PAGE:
Parent Voices: Two

Nursery & Kindergarten Parent

Before arriving at Wheeler, what were you looking for in a preschool program? For your child and for yourself as a parent?

We were searching for a play-based early childhood program with ample time for movement and outdoor play. We wanted a strong core curriculum complemented by music, Spanish, art, library, and other extensions of the curriculum. We wanted our children to grow up in a happy and loving environment where learning is appreciated. We wanted a program that focused on establishing friendships and understanding and respecting differences among people. Wheeler was a place we could see our children developing their special talents.

How has our program helped your child(ren) thrive?

Wheeler consistently implements effective pedagogical methods in early childhood learning. Whether it is Heggerty Phonemic Awareness, Handwriting Without Tears, Singapore Math in Focus, Kodaly and Orff music, or the RULER approach to social-emotional learning, there are purposeful, scaffolded methods within the curriculum, but they are woven into a play-based experience so that the children are constantly having fun. Our three-year-old son comes home making rhymes and alliterations or talking about good versus bad feelings. Our five-year-old daughter notices a group of dots on her polka-dot bath towel and subitizes them as three groups of three dots totaling nine. The early childhood faculty works hard to offer age-appropriate activities and student-led inquiries that inspire our kids to want to learn more. These methods are balanced and intertwined with free play, where they can jump into leaf piles, sled down Columbine Hill, scramble up boulders, or build bridges. Our kids come home happy, tired, and excited for more.

Particularly, what elements of our nature-based learning approach have been beneficial?

Wheeler’s nature-based preschool program is excellent at fostering:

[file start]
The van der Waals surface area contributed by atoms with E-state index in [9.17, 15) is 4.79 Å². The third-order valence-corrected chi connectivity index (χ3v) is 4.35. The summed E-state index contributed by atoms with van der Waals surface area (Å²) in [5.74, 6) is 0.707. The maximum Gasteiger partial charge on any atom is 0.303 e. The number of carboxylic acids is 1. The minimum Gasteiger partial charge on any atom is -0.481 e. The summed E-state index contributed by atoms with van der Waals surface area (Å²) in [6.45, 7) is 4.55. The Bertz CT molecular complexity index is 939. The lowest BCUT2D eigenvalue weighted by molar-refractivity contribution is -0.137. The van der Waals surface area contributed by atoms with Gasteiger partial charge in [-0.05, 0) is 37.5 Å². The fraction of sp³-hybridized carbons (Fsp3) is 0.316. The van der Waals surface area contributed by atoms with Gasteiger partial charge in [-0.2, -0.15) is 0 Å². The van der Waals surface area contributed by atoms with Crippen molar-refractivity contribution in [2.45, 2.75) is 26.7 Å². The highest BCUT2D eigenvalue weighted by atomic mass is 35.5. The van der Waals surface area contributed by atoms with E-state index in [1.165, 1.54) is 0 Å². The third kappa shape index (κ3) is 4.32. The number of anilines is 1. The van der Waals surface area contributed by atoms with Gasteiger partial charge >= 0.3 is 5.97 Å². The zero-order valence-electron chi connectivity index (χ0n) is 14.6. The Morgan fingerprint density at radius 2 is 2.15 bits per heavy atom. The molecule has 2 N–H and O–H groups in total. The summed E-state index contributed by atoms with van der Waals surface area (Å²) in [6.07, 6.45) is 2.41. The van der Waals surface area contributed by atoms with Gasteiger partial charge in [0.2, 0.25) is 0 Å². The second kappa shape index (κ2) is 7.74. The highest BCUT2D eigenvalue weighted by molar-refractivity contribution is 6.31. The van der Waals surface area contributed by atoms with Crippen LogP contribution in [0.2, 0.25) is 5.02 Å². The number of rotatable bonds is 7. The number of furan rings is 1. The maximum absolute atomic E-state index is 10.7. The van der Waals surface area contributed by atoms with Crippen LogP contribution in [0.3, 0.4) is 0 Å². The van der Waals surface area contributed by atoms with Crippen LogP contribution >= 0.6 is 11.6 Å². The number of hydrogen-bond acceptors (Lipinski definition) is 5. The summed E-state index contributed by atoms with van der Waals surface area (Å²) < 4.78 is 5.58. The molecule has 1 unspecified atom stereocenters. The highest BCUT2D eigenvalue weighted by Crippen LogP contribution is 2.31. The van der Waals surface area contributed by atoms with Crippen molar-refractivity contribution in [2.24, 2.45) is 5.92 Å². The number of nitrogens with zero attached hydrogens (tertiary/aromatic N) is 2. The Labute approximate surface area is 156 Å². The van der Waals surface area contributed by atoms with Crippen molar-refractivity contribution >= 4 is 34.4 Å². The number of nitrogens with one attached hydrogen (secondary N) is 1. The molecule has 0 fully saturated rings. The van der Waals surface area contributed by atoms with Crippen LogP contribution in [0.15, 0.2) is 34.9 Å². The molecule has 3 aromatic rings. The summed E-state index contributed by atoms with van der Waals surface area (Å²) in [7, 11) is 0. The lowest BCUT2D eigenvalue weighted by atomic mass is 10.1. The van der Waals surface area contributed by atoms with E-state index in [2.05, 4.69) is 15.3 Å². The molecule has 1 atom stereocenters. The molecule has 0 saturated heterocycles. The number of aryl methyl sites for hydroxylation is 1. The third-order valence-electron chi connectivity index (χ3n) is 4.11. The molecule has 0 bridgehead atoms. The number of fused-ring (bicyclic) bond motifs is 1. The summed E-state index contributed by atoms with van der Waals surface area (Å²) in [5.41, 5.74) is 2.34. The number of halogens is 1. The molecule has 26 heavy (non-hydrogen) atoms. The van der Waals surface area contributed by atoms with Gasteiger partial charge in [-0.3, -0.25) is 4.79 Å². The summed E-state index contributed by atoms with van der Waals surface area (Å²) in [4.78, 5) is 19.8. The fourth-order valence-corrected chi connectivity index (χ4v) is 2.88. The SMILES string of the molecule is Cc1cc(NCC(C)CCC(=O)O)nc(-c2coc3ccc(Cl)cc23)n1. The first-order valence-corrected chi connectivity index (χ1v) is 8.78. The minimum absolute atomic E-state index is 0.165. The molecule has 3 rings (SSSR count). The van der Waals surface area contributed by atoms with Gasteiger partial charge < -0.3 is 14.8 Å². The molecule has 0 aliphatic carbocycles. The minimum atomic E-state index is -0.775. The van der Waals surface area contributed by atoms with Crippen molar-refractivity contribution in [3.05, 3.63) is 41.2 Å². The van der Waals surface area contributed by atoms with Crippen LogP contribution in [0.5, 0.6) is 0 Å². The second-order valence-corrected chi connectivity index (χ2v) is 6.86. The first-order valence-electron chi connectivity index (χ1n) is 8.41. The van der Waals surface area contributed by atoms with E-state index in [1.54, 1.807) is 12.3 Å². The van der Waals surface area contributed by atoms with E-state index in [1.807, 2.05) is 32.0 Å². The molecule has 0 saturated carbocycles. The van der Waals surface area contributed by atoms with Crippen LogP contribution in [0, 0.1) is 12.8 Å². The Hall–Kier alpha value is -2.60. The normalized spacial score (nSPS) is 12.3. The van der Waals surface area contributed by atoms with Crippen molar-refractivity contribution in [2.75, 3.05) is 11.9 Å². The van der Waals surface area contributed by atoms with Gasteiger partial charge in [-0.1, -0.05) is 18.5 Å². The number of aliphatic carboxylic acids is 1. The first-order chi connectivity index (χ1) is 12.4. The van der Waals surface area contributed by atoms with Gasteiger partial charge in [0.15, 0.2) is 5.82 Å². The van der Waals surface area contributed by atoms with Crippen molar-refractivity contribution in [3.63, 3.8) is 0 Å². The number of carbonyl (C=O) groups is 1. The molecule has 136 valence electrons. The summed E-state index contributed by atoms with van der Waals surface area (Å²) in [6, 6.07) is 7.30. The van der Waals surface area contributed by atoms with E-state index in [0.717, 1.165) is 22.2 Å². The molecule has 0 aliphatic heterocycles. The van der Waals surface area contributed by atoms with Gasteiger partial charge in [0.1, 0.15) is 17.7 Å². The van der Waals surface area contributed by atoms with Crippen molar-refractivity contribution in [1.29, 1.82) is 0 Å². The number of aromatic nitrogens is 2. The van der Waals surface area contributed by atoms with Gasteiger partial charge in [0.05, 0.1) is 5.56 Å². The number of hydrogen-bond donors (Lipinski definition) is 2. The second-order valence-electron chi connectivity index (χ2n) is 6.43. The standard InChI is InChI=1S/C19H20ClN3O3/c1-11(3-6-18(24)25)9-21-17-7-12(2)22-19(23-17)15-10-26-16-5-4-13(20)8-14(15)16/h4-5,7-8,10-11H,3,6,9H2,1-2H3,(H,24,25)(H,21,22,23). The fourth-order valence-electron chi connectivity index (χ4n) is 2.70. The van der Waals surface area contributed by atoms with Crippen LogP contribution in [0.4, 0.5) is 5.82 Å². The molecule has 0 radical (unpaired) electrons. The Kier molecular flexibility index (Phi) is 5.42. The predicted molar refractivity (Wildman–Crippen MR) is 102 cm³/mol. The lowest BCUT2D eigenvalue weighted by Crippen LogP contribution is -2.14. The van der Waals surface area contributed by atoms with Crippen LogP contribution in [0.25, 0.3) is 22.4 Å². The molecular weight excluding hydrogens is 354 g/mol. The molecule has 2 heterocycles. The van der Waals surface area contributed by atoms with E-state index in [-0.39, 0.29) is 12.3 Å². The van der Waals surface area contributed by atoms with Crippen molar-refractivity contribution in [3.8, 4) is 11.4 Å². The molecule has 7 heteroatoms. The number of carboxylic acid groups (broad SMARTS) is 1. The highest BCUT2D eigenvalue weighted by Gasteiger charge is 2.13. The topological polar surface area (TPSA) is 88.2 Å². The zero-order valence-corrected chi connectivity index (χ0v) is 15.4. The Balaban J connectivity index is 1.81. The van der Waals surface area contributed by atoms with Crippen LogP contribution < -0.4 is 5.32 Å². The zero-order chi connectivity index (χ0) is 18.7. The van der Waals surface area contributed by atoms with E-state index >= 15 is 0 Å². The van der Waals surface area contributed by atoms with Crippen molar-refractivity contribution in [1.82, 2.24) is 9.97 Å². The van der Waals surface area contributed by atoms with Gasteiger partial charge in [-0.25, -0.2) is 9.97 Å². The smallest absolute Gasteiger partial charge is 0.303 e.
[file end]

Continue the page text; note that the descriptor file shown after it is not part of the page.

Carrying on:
1. Strong executive functioning skills. Before stepping outside after morning meeting and calendar time, our kids have to decide what gear to wear for the elements and they have to put it on themselves. Once outside, they initiate play in the natural environment without toys. A boulder becomes a home, a stick becomes a fire hose, a piece of quartz rock becomes a valuable crystal. This ability to self-direct play is invaluable, and we have noticed our children pushing past their personal limitations, both physical and emotional.
  2. Strong interpersonal skills and group collaboration. Wheeler Farm offers unlimited opportunities for building communication skills and working with others. A fallen tree blocking a hiking path becomes a group discussion about solutions on how to get to their destination. A corduroy bridge built by a group of three-year-olds lacks stability and requires them to help each other walk across. The beauty of being in nature is that the group collaboration does not seem forced.
  3. A deep interest in and respect for the natural world. Now more than ever, education needs to focus on stewardship of our planet. However, children first need to fall in love with nature, and that happens in early childhood at Wheeler. Our children come home from school talking about plants, animals, and myriad other organisms. They hear woodpeckers and wonder about different cloud formations. They ask questions about natural phenomena and notice changes in weather. They observe the same tree in all four seasons. They watch chipmunks run and hide in cobblestone fences. They crack ice of different thickness and try to catch snowflakes. When we ask our daughter at bedtime something for which she is thankful, she often says, “The Earth.”

Get ready for lots of sticks and rocks in backpacks!

– Nursery & Kindergarten Parent